"No-true-scotts-man fallacy. Whatever differences there are between say, Perseus and Jesus, do not for a moment erase their both sharing the commonality of being said to be born of virgins or born in peculiar manner of a god impregnating a woman, standard expected info on anybody professing to be a true god-man."

Again, Dave is assuming what needs to be proven with regard to Perseus. If Dave can't show that Perseus was said to have been born of a virgin, then the similarities between Perseus and Jesus become more vague.

As I explained earlier, birth is a common human experience. And a birth will either be natural or supernatural. The fact that pagans often referred to supernatural births doesn't prove that Christianity could only get the concept of a supernatural birth by borrowing from paganism, nor does it prove that no supernatural birth account could be true. Ancient Jewish sources also referred to supernatural births. How does Dave know that Christianity didn't borrow from Jewish sources rather than paganism? How does he know that any borrowing occurred? He needs to address the historical credibility of the Christian accounts rather than assuming that they must be unhistorical just because other supernatural birth accounts were false. We can't assume that one account is false just because other accounts vaguely similar to it have been false.

"Justin's apologetic purpose in citing the parallels (to convince the Greeks that Jesus was just as big a player as any of their god-men, or bigger) could only suffer if he would have pushed the parallels to be more exact than they were in order to show how much Jesus fits their criteria of what a true god-man is."

In other words, Justin couldn't get much more specific, because vague parallels are all that exist. And those vague parallels aren't enough to make your case.

"you haven't proved they were vague"

How do we know that the parallels Dave is citing are too vague? Because those parallels have an obvious logical connection to universal human themes, which means that anybody could come up with the concepts without borrowing from paganism. Because the parallels are not only found in ancient paganism, but also in ancient Jewish sources. Because the pagans themselves considered the parallels so vague that somebody like Justin Martyr had to try to persuade them of those parallels, and they didn't find Justin's argument convincing.

Has Dave given us any eyewitness accounts proving that the earliest Christians borrowed from paganism? No. Has he given us any reports from people who knew eyewitnesses? No. Has he shown any literary dependence? No. Has he significantly interacted with alternate possibilities, such as the possibility of borrowing from Jewish sources or the possibility of actual historical events having some similarities to vague themes in pagan mythology? No.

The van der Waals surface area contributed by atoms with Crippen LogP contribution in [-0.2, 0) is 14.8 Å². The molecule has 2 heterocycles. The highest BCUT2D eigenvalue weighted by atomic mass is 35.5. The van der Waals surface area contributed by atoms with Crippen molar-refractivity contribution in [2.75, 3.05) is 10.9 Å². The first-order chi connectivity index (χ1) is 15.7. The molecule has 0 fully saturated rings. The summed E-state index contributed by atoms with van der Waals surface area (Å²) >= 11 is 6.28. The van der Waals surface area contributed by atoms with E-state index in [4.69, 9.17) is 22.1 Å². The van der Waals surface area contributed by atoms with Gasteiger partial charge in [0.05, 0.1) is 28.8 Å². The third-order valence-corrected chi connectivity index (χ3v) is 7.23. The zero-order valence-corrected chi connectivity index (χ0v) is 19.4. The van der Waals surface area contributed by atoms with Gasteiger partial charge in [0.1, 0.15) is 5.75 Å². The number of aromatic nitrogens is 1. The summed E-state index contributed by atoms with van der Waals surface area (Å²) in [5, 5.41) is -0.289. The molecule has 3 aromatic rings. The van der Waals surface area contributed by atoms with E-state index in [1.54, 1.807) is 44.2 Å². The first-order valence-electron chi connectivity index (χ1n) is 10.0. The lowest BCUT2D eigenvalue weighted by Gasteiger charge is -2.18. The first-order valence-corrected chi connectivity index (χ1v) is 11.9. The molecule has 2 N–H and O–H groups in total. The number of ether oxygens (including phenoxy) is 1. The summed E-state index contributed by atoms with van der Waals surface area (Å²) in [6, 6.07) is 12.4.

"to prove they were vague would make Justin look like an utter idiot for making parallels to Jesus for a Greek audience who would immediately know whether he was citing their pagan histories correctly on the matter or not"

The issue isn't just whether Justin was citing the pagan accounts correctly. We also have to ask what he was attempting to prove. If he was only arguing for vague similarities, not similarities so detailed that they would require borrowing, then we don't have to assume that Justin was "an utter idiot" in order to reject the conclusions Dave is drawing from Justin's comments.

As I've documented, Justin accompanies his references to similarities between paganism and Christianity with references to differences between the two. Dave has done nothing to prove that the similarities are so significant as to require borrowing from one religion to another. And he repeatedly fails to interact with the contrary evidence I, Steve, and Gene have given him.

Dave's most emphasized example of alleged pagan parallels is the supposed virgin birth of Perseus, yet, as we've explained to Dave repeatedly, the Perseus account doesn't involve a virgin birth. Even if it did, that account would be just one among a larger number of accounts that involve sexual contact. If the New Testament authors were trying to appeal to pagans by fabricating accounts that resemble paganism, why would they borrow from a pagan account that was an exception to the rule? Why wouldn't they follow the mainstream pagan tendency of depicting births as coming from sexual contact?